Up at 5AM: The 5AM Solutions Blog

Book Review: Secrets of the JavaScript Ninja

Posted on Thu, Feb 16, 2012 @ 06:00 AM

JavaScript Ninja-MEAP PreviewRecently, I finished reading full-length chapter previews of a new book that is being written for Manning Publications (MEAP-Manning Early Access Program) by John Resig and Bear Bibeault entitled Secrets of the JavaScript Ninja. As part of the MEAP, this book is not yet complete, but has been in progress for almost four years and is expected to be finished later this year.

I purchased this book a while back as I have been getting more and more into JavaScript programming thanks to doing a lot of web UI with JQuery as well as using Titanium, which uses JavaScript as a primary language, and I am/was a novice in the ways of JavaScript. Before reading this book, my primary knowledge of JavaScript had been looking at other small samples and APIs to figure out how to make things work--I was no means an expert on the language. This book is certainly not for developers with no JavaScript experience as it does not cover basic JavaScript APIs or objects. With that in mind, I would like to discuss what I liked and did not like about the book.

What I Liked

I found this book to be very easy to read and friendly to the reader. The writers did not drone on about subjects, and often the book was written in a friendly, mentorish tone which really helped in its readability. The different topics covered really helped to take some major concepts of the JavaScript language and open them up to the reader, explaining in great detail the intricacies of things like Closures, Timers, and Objects within the JavaScript language. Beyond the major points of the language, the book did a good job of discussing topics that a web developer needs to keep in mind when dealing with multiple browsers, as well as how to write your code to make sure to take things into account for future additions to the language or changes to browser. I really liked how much detail was provided for the major language feature sections (within Chapters 3-7)-- the examples provided in these chapters really helped provide an deeper understanding of the power behind JavaScript. I think that this book will be a great reference as I keep working with JavaScript and experimenting with the major functionalities held within.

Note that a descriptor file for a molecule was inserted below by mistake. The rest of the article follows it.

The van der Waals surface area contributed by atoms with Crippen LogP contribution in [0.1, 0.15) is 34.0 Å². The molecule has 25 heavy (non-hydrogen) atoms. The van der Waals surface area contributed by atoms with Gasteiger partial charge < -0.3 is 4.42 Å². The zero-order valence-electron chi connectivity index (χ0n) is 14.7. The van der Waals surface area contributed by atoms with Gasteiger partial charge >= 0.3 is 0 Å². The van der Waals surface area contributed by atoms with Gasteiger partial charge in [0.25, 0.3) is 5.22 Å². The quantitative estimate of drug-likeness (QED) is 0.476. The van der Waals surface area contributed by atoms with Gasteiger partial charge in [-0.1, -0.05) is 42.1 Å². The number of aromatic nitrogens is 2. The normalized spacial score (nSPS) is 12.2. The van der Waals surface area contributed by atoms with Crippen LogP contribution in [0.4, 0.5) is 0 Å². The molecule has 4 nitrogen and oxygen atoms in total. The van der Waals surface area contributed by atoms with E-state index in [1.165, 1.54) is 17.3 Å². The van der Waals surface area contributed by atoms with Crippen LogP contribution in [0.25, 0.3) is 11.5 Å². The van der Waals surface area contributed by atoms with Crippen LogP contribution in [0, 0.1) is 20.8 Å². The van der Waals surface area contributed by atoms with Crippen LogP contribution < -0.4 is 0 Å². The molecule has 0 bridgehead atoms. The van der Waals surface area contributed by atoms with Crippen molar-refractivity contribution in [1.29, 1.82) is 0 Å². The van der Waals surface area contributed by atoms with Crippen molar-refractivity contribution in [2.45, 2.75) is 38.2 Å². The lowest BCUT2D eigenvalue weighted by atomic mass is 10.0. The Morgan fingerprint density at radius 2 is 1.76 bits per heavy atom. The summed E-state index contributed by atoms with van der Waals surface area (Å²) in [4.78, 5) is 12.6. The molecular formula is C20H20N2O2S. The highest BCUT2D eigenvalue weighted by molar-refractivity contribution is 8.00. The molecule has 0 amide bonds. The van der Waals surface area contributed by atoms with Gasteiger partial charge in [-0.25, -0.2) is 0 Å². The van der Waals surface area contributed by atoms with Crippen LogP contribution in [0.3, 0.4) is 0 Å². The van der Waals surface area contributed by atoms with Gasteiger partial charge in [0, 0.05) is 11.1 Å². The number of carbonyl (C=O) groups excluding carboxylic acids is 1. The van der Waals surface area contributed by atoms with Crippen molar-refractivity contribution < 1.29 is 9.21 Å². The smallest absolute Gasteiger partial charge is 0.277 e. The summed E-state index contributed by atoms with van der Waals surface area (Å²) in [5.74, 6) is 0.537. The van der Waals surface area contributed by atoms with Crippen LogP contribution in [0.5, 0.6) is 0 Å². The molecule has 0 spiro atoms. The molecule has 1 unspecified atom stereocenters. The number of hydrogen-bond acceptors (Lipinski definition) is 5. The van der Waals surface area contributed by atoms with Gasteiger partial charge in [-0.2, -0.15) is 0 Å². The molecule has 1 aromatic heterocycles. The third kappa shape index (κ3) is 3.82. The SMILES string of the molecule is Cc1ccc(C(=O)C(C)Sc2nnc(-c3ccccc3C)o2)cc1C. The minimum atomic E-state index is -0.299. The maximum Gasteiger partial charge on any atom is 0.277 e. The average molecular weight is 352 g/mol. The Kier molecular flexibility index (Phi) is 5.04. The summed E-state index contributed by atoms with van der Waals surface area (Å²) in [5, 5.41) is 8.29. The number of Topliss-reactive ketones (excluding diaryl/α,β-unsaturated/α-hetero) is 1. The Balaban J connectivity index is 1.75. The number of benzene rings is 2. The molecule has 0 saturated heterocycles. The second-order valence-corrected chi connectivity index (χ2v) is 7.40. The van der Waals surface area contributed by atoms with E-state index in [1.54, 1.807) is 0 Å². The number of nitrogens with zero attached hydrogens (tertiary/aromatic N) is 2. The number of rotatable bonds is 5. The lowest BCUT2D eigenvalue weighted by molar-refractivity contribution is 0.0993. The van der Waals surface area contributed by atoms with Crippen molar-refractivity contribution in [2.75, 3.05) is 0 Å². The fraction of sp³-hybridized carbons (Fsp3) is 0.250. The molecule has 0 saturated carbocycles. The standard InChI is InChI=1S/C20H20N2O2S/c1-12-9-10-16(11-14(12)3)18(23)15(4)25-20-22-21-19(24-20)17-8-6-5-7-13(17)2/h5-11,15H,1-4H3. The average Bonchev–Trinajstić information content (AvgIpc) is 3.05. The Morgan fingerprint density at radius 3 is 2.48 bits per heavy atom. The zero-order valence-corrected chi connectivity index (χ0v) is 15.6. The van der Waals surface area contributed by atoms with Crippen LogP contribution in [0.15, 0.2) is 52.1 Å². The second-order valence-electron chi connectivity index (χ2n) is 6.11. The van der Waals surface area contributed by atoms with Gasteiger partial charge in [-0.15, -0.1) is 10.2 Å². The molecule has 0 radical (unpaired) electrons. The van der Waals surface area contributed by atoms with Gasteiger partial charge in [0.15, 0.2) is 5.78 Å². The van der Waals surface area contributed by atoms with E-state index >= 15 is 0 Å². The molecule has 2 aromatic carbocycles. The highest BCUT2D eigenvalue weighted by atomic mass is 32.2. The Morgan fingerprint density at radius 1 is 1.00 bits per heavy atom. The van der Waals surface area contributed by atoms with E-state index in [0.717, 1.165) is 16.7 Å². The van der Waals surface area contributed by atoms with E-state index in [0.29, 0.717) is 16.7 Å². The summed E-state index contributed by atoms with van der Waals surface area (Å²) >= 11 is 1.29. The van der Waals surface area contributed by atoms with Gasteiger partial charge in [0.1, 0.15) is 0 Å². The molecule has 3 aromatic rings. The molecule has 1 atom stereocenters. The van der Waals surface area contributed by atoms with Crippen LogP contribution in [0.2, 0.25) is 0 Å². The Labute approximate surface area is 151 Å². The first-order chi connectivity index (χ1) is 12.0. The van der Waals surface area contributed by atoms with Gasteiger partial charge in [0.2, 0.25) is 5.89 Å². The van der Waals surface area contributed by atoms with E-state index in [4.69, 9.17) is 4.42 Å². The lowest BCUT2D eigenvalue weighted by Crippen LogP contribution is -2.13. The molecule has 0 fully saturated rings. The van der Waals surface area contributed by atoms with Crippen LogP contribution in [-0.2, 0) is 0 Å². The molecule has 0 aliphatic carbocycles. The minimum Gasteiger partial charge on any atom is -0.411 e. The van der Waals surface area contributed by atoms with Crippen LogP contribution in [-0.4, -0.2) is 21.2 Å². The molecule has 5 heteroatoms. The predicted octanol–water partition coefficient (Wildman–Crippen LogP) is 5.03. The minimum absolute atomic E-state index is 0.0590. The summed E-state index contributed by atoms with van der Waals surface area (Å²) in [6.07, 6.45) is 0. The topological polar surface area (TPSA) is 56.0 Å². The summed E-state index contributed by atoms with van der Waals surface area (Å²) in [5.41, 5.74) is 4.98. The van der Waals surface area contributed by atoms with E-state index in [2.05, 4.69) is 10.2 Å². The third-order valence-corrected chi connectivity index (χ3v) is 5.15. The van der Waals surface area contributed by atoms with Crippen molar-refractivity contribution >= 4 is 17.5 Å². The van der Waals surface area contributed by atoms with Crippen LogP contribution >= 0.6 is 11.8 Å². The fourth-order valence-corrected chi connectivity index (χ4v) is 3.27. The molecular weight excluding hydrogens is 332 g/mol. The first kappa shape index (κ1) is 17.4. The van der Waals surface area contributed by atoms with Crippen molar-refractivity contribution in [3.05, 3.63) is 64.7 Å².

What I Didn’t Like

Although I enjoyed the majority of the book, there were a few items that left me a bit unenthused. Probably the worst offender, though not "bad" by any means, were some of the examples used. There were a few instances throughout the book where the authors utilized more complex code examples, and I felt like these examples illustrated the points they were inserted for but were not effectively explained in depth--I wound up confused when trying to walk through them. I also didn’t really like was how the book tended to cover out of date browsers. But with the fast moving world of web browsers today, I can understand now being up to the minute is a challenge, but the browsers that are discussed are a bit too out of date to pass.

Although this book is still in progress, I think that it is a worthwhile read to start improving your JavaScript. It has some rough edges, and is not meant for beginning JavaScript developers, but the expansive content and examples are well worth the read.

-Adam Swift, 5AM Solutions

Tags: JQuery, JavaScript, JavaScript programming, Secrets of the JavaScript Ninja, Manning Early Access Program, Titanium


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